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Ninth annual Heller Startup Challenge

The ninth annual Heller Startup Challenge produced three winning social impact projects in tenant rights, regenerative seaweed farming and NFTs for fundraising. Running from last Friday, Nov. 12 evening to Sunday, Nov. 14 evening, participants of the challenge formed teams, conducted market research and developed a business model for their mission driven businesses. 


Ultimately, the Tenant2Tenant project conceived by Shiko Rugene (GRAD), Alton McCall (GRAD), Sam Aronson (GRAD) and Andy Mendez (GRAD) placed first and was voted the people’s choice in the competition. According to the Heller School Startup webpage, the nonprofit Tenant2Tenant project aims to “challenge the existing power dynamic between landlords and off-campus student tenants” by providing a platform where users can evaluate tenants and connect with other peers. 


The second place winners Beck Hayes (GRAD) and Ariel Wexler (GRAD) developed a startup called VertiAtlas. Their mission was to improve the coastal community quality of life in Latin America through efforts in vertical regenerative ocean seaweed farming. By partnering with women-led cooperatives to provide resources, training and new lanes within the global seaweed market, they can “offer alternative income streams for vulnerable families with a new and innovative farming practice,” the website reads. 


The third place winners Douglas Guernsey (GRAD) and Varun Edupuganti (GRAD) used 3D digital models to create artwork to sell to university donors. “We connect students, alumni and donors to the school’s mission by creating unique, interactive NFTs to support fundraising campaigns,” they report on the website. NFTs, or non-fungible tokens, are digital files with a unique fingerprint, serving as a digital means of collecting artwork. The team builds 3D models of biological molecules, jerseys, buildings and awards by collaborating with artists to communicate the stories of their partners.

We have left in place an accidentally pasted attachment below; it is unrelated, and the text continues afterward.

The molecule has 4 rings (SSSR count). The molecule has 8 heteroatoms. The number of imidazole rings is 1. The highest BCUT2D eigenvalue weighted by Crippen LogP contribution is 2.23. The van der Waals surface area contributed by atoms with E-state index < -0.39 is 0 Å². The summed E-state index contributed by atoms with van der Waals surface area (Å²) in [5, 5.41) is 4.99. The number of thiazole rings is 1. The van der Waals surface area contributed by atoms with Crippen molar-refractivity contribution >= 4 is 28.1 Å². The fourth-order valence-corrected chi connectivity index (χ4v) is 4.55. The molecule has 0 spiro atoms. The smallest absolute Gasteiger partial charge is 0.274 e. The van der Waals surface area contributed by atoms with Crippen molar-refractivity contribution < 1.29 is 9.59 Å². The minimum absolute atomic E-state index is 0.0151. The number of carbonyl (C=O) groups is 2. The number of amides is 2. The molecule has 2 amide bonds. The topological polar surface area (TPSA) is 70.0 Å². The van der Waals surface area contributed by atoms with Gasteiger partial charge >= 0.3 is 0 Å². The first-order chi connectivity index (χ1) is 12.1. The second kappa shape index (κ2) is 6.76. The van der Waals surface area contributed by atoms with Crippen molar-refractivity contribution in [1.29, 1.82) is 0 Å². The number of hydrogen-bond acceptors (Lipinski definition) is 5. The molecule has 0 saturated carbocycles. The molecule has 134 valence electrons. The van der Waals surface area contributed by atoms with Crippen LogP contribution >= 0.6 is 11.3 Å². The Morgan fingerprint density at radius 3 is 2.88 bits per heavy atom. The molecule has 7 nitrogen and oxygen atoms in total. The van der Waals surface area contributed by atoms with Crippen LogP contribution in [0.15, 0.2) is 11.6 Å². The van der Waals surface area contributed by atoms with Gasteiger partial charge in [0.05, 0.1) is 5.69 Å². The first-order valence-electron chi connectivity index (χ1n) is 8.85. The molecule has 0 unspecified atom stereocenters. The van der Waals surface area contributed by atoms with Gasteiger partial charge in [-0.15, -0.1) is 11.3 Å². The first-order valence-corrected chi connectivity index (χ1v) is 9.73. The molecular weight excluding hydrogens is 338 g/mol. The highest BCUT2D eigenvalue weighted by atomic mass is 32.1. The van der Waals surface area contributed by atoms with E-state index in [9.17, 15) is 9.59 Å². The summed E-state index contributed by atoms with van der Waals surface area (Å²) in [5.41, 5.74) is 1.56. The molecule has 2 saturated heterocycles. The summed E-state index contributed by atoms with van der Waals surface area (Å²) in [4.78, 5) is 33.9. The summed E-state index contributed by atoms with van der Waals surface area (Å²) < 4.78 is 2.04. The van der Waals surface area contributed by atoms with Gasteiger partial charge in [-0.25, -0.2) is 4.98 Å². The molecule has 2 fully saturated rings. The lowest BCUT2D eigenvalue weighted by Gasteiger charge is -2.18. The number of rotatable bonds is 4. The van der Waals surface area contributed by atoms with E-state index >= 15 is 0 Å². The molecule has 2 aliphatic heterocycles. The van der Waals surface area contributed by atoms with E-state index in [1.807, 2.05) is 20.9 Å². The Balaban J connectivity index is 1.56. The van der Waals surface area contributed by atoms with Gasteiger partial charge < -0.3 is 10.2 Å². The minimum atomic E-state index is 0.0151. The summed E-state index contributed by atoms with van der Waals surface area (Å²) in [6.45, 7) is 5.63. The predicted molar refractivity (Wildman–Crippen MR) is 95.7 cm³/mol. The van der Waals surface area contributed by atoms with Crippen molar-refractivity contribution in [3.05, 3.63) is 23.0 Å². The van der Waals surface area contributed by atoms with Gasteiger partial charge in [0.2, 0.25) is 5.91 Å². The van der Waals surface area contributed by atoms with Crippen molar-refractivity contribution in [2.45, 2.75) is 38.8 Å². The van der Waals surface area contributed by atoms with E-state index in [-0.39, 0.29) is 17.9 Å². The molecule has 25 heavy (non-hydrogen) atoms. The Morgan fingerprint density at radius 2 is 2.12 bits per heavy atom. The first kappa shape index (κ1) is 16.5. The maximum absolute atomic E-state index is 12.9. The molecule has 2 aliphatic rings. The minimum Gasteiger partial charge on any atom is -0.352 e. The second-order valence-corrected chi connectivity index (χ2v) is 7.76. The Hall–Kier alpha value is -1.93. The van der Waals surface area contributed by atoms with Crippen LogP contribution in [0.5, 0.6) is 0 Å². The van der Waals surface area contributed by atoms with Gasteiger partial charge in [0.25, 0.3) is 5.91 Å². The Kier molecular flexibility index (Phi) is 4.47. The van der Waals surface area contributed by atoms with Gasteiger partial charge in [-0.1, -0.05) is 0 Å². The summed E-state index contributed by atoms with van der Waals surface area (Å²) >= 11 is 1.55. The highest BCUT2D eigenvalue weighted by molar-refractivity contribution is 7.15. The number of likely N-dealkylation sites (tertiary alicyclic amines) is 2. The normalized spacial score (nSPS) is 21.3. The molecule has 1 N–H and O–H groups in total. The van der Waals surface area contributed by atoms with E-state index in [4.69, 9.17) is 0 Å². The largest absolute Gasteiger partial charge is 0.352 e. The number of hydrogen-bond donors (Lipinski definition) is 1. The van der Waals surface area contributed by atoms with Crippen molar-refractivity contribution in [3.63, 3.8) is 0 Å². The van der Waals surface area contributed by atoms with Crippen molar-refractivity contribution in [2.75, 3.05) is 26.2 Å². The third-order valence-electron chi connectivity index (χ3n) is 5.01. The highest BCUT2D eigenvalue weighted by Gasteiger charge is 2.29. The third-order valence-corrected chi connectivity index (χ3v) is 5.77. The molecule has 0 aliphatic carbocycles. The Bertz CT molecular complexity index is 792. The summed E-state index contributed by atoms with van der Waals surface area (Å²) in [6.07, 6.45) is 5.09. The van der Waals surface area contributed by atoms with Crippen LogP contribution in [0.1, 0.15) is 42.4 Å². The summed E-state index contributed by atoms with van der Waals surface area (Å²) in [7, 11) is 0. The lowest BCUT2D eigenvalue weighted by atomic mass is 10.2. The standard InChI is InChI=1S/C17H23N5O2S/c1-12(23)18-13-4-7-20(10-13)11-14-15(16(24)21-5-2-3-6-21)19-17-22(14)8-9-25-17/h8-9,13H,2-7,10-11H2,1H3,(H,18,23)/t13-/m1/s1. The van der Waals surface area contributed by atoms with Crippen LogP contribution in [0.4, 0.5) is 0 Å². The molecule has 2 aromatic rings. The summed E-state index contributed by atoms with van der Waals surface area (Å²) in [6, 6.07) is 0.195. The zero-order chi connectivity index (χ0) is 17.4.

Several Heller Startup Challenge winners shared their experience in an email interview with The Brandeis Hoot. Aronson is a first year social impact MBA student with a concentration in Sustainable International Development (SID) who contributed to the Tenant2Tenant project. He reports that the main challenge was to decide different avenues for funding for the for-profit and nonprofit models of their startup. “We didn’t decide to become a nonprofit until the very end, making the funding models a moving target,” he wrote. Overall Aronson says that he has grown in his ability to master in-class presentations. Pitching their project at the startup challenge made the presentations feel like a “cakewalk,” he wrote. 


Another participant, Wexler, is a Returned Peace Corps Volunteer (RPVC) pursuing an MBA with a focus in the SID program. Some of the challenges Wexler faced were not having a larger group to bounce ideas off of and predicting seafood farming financial output. However, Wexler’s team ultimately decided to base their business off of Chile due to the presence of abundant in-country seaweed processing plants, governmental subsidies for seaweed farming and the right ocean temperature conditions for successful harvest. 


Wexler wrote that “having to think through all of the facets of a business was an incredible experience. We learned how to be entrepreneurs and think through the feasibility of our project. The experience gave us confidence.” 


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